A missing source of aerosols in Antarctica – beyond long-range transport, phytoplankton, and photochemistry
- 1Department of Civil, Architectural, and Environmental Engineering, Drexel University, Philadelphia, Pennsylvania, USA
- 2Laboratory for Atmospheric and Space Physics, University of Colorado at Boulder, Boulder, Colorado, USA
- 3Chemical Sciences Division, NOAA Earth System Research Laboratory, Boulder, Colorado, USA
- 4Cooperative Institute for Research in Environmental Sciences, University of Colorado at Boulder, Boulder, Colorado, USA
- 5Department of Chemistry, Drexel University, Philadelphia, Pennsylvania, USA
- anow at: AAAS Science and Technology Fellowship, Hosted at US Environmental Protection Agency, Washington DC, USA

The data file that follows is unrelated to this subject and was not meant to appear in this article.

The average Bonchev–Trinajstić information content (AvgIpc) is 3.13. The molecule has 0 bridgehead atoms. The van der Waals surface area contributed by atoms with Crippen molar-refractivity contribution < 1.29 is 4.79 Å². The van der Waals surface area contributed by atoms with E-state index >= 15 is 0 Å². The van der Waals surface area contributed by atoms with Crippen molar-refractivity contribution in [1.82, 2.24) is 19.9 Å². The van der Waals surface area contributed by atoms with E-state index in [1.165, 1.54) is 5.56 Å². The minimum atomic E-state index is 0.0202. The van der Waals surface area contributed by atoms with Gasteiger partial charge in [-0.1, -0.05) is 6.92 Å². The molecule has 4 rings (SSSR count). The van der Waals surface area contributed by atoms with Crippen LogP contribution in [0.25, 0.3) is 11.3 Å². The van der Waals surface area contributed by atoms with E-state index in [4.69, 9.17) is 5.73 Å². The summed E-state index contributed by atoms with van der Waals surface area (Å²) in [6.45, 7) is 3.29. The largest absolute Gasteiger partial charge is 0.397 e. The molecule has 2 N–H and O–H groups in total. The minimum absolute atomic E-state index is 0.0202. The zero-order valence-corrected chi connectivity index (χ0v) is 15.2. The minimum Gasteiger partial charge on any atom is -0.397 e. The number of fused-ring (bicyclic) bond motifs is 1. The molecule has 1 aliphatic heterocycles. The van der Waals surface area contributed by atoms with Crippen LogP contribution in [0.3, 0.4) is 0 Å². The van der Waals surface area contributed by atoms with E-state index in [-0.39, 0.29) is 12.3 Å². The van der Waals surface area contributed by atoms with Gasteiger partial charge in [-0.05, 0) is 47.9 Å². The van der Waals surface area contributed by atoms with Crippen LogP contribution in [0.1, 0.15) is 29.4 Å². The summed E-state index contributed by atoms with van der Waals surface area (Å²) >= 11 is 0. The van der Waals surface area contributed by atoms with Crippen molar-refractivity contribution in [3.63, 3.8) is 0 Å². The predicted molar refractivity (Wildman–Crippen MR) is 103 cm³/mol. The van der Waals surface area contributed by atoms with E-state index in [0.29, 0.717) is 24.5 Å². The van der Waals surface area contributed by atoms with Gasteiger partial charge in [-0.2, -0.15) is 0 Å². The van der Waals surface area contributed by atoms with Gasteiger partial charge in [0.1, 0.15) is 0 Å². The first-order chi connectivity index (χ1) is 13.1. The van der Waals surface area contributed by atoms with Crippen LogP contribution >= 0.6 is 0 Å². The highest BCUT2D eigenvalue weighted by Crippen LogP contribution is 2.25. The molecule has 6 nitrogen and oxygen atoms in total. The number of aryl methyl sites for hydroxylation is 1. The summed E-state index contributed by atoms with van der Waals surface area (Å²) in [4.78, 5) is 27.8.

Abstract. Understanding the sources and evolution of aerosols is crucial for constraining the impacts that aerosols have on a global scale. An unanswered question in atmospheric science is the source and evolution of the Antarctic aerosol population. Previous work over the continent has primarily utilized low temporal resolution aerosol filters to answer questions about the chemical composition of Antarctic aerosols. Bulk aerosol sampling has been useful in identifying seasonal cycles in the aerosol populations, especially in populations that have been attributed to Southern Ocean phytoplankton emissions. However, real-time, high-resolution chemical composition data are necessary to identify the mechanisms and exact timing of changes in the Antarctic aerosol. The recent 2ODIAC (2-Season Ozone Depletion and Interaction with Aerosols Campaign) field campaign saw the first ever deployment of a real-time, high-resolution aerosol mass spectrometer (SP-AMS – soot particle aerosol mass spectrometer – or AMS) to the continent. Data obtained from the AMS, and a suite of other aerosol, gas-phase, and meteorological instruments, are presented here. In particular, this paper focuses on the aerosol population over coastal Antarctica and the evolution of that population in austral spring. Results indicate that there exists a sulfate mode in Antarctica that is externally mixed with a mass mode vacuum aerodynamic diameter of 250 nm. Springtime increases in sulfate aerosol are observed and attributed to biogenic sources, in agreement with previous research identifying phytoplankton activity as the source of the aerosol. Furthermore, the total Antarctic aerosol population is shown to undergo three distinct phases during the winter to summer transition. The first phase is dominated by highly aged sulfate particles comprising the majority of the aerosol mass at low wind speed. The second phase, previously unidentified, is the generation of a sub-250 nm aerosol population of unknown composition. The second phase appears as a transitional phase during the extended polar sunrise. The third phase is marked by an increased importance of biogenically derived sulfate to the total aerosol population (photolysis of dimethyl sulfate and methanesulfonic acid (DMS and MSA)). The increased importance of MSA is identified both through the direct, real-time measurement of aerosol MSA and through the use of positive matrix factorization on the sulfur-containing ions in the high-resolution mass-spectral data. Given the importance of sub-250 nm particles, the aforementioned second phase suggests that early austral spring is the season where new particle formation mechanisms are likely to have the largest contribution to the aerosol population in Antarctica.